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wellbeing 17 min read

4 mind traps causing you stress – and the simple way to escape

By USQ 03 Oct 2019
Glasses, pen and paper, torch and crystal ball icons

With 83% of Australian students suffering from stress (Hare, 2017), it’s clear that it can be hard to face the challenges of student life.

Most people think stress is something that simply happens to us, due to triggers and situations beyond our control. Even the terminology used to explain and visualise stress metaphorically describes stress as something that happens to our physical form. For example, we are stretched too thin, feel a great pressure weighing down on us, or are worn out from carrying a heavy workload. This way of referring to stress reinforces the idea that stress is happening to us.

However, the things we tend to blame for our stress, such as work, study, time or relationships, are not actually the causes of our stress. Rather, it is our own minds and the thoughts or stories that we tell ourselves that cause us to feel this way, and the things we tend to blame are actually triggers.

Dr Mike Evans, founder of the Health Design Lab, speaks of stress as a volume dial in your brain that can be turned up or down, and the management of stress as a skill that can be learned rather than a behaviour or attitude we are born with (Evans, 2012). Recognising that stress is a mindset is the first step toward effective stress management. Reframing the source of the pressure or stressful situation is a powerful tool that can lead to ongoing stress relief. You can think of these mindsets as traps you need to overcome, and to do that, you need some more tools in your belt.

Keep reading to learn how to get the tools you need to escape the four most common stress mindset traps you may fall into:

Illustration of person walking into rope trap

1. Trap: Negative filter

If you have a negative filter mindset, you are likely to focus on and exaggerate the negatives of a situation, ignoring the positive aspects (Stallard, 2018). For example, if you receive great feedback on an assignment, with just one comment outlining a mistake, you are likely to focus all of your attention on the negative comment without considering the other positive comments. This pattern of negative thinking can cause your self-esteem to suffer as your inner thoughts focus entirely on your perception of what you don’t have.

Scientifically, our brain is designed to focus on problems so that we can improve. Be aware that you will naturally do this, but focusing too much on the negatives just makes us suffer and increases stress. Celebrate what you were able to do and briefly consider the learning you can take moving forward.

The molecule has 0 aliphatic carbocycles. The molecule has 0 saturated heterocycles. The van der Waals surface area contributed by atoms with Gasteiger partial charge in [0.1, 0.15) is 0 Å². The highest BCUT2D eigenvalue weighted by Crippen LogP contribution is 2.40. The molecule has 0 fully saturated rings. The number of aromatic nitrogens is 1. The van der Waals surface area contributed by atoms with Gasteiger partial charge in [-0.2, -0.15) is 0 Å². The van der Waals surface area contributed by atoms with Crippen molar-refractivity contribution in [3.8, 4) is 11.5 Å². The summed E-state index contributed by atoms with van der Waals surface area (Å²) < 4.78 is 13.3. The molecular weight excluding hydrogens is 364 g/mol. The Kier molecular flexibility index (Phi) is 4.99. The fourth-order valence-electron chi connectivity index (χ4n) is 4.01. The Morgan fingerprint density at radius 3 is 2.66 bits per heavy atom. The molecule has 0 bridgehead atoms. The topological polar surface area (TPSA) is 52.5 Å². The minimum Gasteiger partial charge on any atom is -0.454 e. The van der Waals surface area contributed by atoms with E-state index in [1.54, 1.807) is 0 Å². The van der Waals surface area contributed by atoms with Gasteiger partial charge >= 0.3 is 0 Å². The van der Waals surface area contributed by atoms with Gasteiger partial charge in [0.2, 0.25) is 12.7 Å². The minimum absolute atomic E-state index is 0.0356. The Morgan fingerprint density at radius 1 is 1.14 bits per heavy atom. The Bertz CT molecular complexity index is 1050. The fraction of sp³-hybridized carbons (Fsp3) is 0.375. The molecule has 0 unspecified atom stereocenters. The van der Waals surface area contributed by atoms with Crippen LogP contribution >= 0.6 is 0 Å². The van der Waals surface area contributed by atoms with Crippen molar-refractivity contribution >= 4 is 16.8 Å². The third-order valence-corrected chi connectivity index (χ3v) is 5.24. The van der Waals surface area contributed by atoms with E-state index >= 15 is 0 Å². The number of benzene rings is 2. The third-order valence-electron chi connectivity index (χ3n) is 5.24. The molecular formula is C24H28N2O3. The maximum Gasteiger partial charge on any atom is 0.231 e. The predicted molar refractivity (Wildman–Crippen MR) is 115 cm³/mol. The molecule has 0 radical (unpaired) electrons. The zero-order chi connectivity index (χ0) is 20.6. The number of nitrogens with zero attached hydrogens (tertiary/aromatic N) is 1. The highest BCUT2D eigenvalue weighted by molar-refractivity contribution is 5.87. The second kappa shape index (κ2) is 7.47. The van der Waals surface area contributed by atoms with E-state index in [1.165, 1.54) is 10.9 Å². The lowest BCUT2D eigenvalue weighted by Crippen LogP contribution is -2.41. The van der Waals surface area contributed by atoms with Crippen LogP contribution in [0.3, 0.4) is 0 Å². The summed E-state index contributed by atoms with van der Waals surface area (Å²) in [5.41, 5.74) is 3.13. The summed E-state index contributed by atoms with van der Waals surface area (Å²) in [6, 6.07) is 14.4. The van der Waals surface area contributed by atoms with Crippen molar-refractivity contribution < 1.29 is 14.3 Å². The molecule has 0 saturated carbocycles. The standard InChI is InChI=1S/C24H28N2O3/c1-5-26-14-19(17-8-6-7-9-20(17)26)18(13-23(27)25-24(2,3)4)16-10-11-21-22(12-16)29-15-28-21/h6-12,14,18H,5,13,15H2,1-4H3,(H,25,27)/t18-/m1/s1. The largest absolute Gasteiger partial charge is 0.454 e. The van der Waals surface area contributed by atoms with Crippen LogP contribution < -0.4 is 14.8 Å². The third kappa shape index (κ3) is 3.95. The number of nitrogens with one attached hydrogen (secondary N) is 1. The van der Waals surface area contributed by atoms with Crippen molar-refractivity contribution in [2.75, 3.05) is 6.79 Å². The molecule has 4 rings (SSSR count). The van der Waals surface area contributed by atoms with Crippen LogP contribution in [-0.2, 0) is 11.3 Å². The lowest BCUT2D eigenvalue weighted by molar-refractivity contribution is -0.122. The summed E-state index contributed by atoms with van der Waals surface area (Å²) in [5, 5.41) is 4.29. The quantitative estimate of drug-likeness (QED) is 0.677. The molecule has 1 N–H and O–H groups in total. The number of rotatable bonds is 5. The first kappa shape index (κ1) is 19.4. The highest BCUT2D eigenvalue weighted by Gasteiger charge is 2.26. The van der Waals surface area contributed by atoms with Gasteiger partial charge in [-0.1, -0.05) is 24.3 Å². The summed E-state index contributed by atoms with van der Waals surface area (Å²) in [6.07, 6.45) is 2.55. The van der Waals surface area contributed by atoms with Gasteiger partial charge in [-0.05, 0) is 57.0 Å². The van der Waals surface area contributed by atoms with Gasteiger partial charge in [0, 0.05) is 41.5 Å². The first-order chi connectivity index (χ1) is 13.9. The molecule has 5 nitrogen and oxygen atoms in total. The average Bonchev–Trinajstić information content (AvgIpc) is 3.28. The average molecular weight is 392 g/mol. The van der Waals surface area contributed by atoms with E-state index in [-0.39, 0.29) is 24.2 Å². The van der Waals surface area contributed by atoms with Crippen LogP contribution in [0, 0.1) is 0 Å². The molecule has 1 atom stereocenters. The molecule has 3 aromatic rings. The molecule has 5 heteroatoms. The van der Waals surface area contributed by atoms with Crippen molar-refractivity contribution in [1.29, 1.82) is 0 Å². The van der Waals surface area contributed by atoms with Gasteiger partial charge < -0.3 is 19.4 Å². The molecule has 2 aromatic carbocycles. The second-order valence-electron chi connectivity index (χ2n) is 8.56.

Image of Carmen

Stop. Reframe. Escape.

As David B. Posen says, ‘the key to reframing is to recognize [sic] that there are many ways to interpret the same situation’ (Posen, 1995). Just like the age-old question, ‘Is the glass half-empty or half-full?’ the answer lies in your perspective.

Icon of glasses

To reframe your negative mindset, you need to consciously make the decision to focus on the positives of a situation as well. This isn’t to say you need to put on rose-coloured glasses and ignore any negative thoughts, but try to set the intention of having a more balanced view. To do this:

  • make a daily habit of noticing the things that are going well in your life, or, if you struggle to do this
  • ask yourself what a supportive friend might notice is going well in your life and write those things down.
If you look at what you have in life, you’ll always have more. If you look at what you don’t have in life, you’ll never have enough. — Oprah Winfrey
Illustration of person sitting under box trap

2. Trap: Overthinking

Thinking over a situation can be a good way to reflect, gain insight and learn from mistakes. However, overthinking (also known as rumination) a situation can cause you to doubt yourself and even those around you. You’ll know you are overthinking when you start to try and ‘read minds’, which is to assume what others are thinking or feeling towards you, and take non-personal aspects personally (Raghavan, 2018). This can happen when you’ve had an interaction with someone new, such as when you’ve entered into a group assignment, and maybe said something you wish you hadn’t. After leaving the situation you might assume that what the other person was thinking of you was negative, over-analyse their expressions, tone and body language, and replay the event in your mind to try and make sense of their reactions.